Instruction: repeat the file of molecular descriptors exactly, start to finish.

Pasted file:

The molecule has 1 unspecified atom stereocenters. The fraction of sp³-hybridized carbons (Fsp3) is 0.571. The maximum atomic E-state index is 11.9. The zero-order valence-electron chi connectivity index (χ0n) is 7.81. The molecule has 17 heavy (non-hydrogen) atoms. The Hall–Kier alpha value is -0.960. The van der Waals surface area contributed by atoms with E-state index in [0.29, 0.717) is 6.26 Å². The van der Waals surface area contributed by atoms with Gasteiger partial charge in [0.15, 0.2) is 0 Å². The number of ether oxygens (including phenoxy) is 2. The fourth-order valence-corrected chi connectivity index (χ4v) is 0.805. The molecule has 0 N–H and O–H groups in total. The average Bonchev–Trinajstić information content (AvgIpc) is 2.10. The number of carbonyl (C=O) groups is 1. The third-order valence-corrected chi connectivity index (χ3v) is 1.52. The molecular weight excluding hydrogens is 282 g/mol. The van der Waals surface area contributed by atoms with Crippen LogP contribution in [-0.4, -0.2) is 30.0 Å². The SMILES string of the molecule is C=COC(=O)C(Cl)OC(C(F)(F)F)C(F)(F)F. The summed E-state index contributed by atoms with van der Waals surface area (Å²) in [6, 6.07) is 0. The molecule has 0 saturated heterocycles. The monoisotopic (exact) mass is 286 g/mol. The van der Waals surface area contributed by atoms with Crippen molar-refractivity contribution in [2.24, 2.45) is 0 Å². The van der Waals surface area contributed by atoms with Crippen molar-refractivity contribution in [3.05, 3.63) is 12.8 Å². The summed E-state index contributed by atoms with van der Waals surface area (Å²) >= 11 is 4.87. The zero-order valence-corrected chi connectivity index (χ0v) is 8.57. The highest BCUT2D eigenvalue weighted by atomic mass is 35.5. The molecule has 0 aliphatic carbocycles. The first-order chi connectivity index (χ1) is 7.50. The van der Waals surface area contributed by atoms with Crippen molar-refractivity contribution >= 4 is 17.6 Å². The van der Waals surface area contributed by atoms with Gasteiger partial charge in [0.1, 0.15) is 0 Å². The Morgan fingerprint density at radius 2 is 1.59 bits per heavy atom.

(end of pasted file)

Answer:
The molecule has 1 unspecified atom stereocenters. The fraction of sp³-hybridized carbons (Fsp3) is 0.571. The maximum atomic E-state index is 11.9. The zero-order valence-electron chi connectivity index (χ0n) is 7.81. The molecule has 17 heavy (non-hydrogen) atoms. The Hall–Kier alpha value is -0.960. The van der Waals surface area contributed by atoms with E-state index in [0.29, 0.717) is 6.26 Å². The van der Waals surface area contributed by atoms with Gasteiger partial charge in [0.15, 0.2) is 0 Å². The number of ether oxygens (including phenoxy) is 2. The fourth-order valence-corrected chi connectivity index (χ4v) is 0.805. The molecule has 0 N–H and O–H groups in total. The average Bonchev–Trinajstić information content (AvgIpc) is 2.10. The number of carbonyl (C=O) groups is 1. The third-order valence-corrected chi connectivity index (χ3v) is 1.52. The molecular weight excluding hydrogens is 282 g/mol. The van der Waals surface area contributed by atoms with Crippen LogP contribution in [-0.4, -0.2) is 30.0 Å². The SMILES string of the molecule is C=COC(=O)C(Cl)OC(C(F)(F)F)C(F)(F)F. The summed E-state index contributed by atoms with van der Waals surface area (Å²) in [6, 6.07) is 0. The molecule has 0 saturated heterocycles. The monoisotopic (exact) mass is 286 g/mol. The van der Waals surface area contributed by atoms with Crippen molar-refractivity contribution in [2.24, 2.45) is 0 Å². The van der Waals surface area contributed by atoms with Crippen molar-refractivity contribution in [3.05, 3.63) is 12.8 Å². The summed E-state index contributed by atoms with van der Waals surface area (Å²) >= 11 is 4.87. The zero-order valence-corrected chi connectivity index (χ0v) is 8.57. The highest BCUT2D eigenvalue weighted by atomic mass is 35.5. The molecule has 0 aliphatic carbocycles. The first-order chi connectivity index (χ1) is 7.50. The van der Waals surface area contributed by atoms with Crippen molar-refractivity contribution >= 4 is 17.6 Å². The van der Waals surface area contributed by atoms with Gasteiger partial charge in [0.1, 0.15) is 0 Å². The Morgan fingerprint density at radius 2 is 1.59 bits per heavy atom.